Kerry pays €15m in property tax

Varadkar's plans for property tax could lead to Kerry windfall

Simon Brouder

Kerry County Council could be in for a tax windfall worth up to €3million a year if Taoiseach Leo Varadkar presses ahead with his plans to revise the property tax system.

Last month Mr Varadkar flew a political kite suggesting that extensive changes are needed to how property tax revenues are spread around the country.

At present all property tax is pooled nationally and used to pay for services in all local authority areas.

Typically the system - which is designed to ensure areas less well off benefit equally from the tax - sees local authorities receive funding worth about 80 per cent of the local property tax take.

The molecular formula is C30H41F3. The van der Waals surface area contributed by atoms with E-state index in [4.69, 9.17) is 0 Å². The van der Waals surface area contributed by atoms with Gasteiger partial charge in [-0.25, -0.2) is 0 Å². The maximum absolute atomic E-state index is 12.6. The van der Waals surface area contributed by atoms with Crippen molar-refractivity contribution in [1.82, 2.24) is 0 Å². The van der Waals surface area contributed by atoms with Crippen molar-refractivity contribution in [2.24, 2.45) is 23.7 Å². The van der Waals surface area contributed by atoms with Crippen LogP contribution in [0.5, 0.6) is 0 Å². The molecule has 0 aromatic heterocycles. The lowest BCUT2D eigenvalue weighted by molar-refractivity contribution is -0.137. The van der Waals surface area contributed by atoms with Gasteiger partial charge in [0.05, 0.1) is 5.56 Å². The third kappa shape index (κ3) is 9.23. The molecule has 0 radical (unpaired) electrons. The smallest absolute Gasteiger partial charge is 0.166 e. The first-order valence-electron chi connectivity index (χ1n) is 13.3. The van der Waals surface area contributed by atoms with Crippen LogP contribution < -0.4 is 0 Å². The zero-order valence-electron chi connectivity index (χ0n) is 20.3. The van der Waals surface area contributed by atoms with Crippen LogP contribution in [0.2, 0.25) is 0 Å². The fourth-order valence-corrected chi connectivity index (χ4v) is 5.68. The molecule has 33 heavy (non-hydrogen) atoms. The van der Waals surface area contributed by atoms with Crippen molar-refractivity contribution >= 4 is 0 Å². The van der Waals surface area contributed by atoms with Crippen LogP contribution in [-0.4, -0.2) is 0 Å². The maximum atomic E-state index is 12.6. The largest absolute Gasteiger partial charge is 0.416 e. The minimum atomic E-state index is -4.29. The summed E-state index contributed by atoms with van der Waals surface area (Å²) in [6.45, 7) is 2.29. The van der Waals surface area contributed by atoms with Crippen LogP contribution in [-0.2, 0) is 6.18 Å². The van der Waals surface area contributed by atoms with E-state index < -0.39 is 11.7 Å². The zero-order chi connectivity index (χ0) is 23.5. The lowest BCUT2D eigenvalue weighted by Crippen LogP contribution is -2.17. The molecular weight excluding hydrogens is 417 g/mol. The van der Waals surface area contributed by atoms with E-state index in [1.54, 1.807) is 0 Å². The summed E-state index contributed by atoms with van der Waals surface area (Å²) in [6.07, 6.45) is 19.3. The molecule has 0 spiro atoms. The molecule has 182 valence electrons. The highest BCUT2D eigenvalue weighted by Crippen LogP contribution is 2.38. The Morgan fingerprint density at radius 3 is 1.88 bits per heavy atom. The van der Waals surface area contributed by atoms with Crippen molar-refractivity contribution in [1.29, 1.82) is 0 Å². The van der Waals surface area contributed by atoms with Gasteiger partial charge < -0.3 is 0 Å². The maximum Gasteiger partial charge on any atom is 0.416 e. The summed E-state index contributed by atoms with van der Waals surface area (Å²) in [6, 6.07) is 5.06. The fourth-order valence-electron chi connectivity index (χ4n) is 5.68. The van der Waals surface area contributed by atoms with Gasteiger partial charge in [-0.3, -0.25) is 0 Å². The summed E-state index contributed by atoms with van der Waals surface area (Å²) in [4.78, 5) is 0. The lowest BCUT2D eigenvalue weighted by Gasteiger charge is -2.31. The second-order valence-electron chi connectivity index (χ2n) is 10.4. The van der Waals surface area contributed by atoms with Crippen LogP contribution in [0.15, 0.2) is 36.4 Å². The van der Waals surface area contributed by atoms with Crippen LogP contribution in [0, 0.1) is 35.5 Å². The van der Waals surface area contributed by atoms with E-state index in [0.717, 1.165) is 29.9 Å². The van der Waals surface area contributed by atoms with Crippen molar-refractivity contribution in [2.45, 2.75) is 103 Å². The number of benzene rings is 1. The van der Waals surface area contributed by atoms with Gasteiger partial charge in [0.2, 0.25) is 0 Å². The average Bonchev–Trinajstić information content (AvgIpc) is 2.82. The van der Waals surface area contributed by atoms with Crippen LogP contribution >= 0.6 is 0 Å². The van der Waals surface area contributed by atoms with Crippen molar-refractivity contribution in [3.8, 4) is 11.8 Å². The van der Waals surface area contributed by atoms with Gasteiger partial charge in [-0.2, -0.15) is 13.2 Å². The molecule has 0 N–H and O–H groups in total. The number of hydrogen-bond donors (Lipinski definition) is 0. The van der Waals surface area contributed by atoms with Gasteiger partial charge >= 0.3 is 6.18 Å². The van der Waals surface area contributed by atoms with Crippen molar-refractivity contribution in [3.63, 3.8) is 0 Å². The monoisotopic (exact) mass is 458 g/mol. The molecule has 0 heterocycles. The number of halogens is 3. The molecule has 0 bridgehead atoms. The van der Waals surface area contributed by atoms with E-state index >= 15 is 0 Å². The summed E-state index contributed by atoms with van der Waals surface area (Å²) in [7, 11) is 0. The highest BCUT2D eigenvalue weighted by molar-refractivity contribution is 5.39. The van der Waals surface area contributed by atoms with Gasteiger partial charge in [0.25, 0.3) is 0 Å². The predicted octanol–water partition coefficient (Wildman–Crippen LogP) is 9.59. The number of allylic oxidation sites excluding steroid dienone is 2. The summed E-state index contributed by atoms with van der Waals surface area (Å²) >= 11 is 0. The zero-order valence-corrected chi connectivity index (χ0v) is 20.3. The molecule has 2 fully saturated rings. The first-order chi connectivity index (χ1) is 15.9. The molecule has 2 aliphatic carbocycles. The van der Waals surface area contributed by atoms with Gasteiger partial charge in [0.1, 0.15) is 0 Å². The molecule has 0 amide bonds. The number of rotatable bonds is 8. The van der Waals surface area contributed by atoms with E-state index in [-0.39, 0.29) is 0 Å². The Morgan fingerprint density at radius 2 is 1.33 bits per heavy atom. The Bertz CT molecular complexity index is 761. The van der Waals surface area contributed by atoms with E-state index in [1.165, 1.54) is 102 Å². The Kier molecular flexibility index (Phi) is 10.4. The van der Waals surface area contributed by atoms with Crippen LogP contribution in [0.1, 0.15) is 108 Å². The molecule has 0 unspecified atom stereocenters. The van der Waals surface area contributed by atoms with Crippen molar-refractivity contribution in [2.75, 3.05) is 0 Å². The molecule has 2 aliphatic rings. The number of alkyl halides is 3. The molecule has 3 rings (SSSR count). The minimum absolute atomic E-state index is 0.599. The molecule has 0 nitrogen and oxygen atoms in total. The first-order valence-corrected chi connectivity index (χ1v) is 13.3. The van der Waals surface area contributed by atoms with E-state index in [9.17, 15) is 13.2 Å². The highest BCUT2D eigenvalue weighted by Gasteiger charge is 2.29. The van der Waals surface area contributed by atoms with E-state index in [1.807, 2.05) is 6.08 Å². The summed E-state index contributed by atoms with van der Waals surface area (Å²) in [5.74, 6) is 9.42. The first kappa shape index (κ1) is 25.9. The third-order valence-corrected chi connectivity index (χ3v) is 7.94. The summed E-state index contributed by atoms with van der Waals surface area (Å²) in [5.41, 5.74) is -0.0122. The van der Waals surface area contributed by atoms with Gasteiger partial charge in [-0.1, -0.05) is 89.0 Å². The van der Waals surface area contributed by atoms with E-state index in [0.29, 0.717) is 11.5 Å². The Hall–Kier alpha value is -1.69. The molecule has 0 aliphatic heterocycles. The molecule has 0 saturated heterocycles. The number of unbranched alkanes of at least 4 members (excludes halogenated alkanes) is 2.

Under his new proposal, Mr Varadkar is seeking to ring- fence property tax for the specific areas it comes from, meaning any cash raised from the owners of properties in Kerry would be used to fund services in the county.

Based on the property tax statistics for 2018, which were published by Revenue this week, the proposal could have positive implications for Kerry which, thanks largely to the significant number of holiday properties in the county, would be one of the biggest beneficiaries of any such change.

According to the Revenue figures, €15.1 million in property taxes were collected from the owners of 69,100 Kerry properties in 2018.

Based on that, and under current rules, Kerry County Council could expect to receive about €12million in funds from the state.

Were the Taoiseach's proposals to come into force - and they are likely to meet stern opposition - Kerry County Council's coffers could be up to €3million better off.